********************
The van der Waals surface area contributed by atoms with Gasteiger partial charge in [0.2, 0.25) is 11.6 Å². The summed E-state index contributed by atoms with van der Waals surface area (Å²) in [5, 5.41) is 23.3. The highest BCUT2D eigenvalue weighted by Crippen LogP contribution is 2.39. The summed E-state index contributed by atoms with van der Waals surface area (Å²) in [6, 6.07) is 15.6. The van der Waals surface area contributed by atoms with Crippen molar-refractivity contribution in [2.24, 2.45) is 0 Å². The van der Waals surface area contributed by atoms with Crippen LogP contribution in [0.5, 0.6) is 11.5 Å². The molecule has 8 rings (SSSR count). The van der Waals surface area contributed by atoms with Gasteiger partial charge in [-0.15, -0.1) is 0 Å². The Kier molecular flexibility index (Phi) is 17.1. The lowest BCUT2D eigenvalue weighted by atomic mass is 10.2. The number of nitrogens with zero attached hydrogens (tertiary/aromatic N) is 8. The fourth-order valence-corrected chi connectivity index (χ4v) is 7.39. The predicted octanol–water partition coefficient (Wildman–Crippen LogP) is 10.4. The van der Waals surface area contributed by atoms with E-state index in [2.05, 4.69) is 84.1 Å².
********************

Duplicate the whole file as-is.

The van der Waals surface area contributed by atoms with Gasteiger partial charge in [0.2, 0.25) is 11.6 Å². The summed E-state index contributed by atoms with van der Waals surface area (Å²) in [5, 5.41) is 23.3. The highest BCUT2D eigenvalue weighted by Crippen LogP contribution is 2.39. The summed E-state index contributed by atoms with van der Waals surface area (Å²) in [6, 6.07) is 15.6. The van der Waals surface area contributed by atoms with Crippen molar-refractivity contribution in [2.24, 2.45) is 0 Å². The van der Waals surface area contributed by atoms with Crippen LogP contribution in [0.5, 0.6) is 11.5 Å². The molecule has 8 rings (SSSR count). The van der Waals surface area contributed by atoms with Gasteiger partial charge in [-0.15, -0.1) is 0 Å². The Kier molecular flexibility index (Phi) is 17.1. The lowest BCUT2D eigenvalue weighted by atomic mass is 10.2. The number of nitrogens with zero attached hydrogens (tertiary/aromatic N) is 8. The fourth-order valence-corrected chi connectivity index (χ4v) is 7.39. The predicted octanol–water partition coefficient (Wildman–Crippen LogP) is 10.4. The van der Waals surface area contributed by atoms with E-state index in [2.05, 4.69) is 84.1 Å².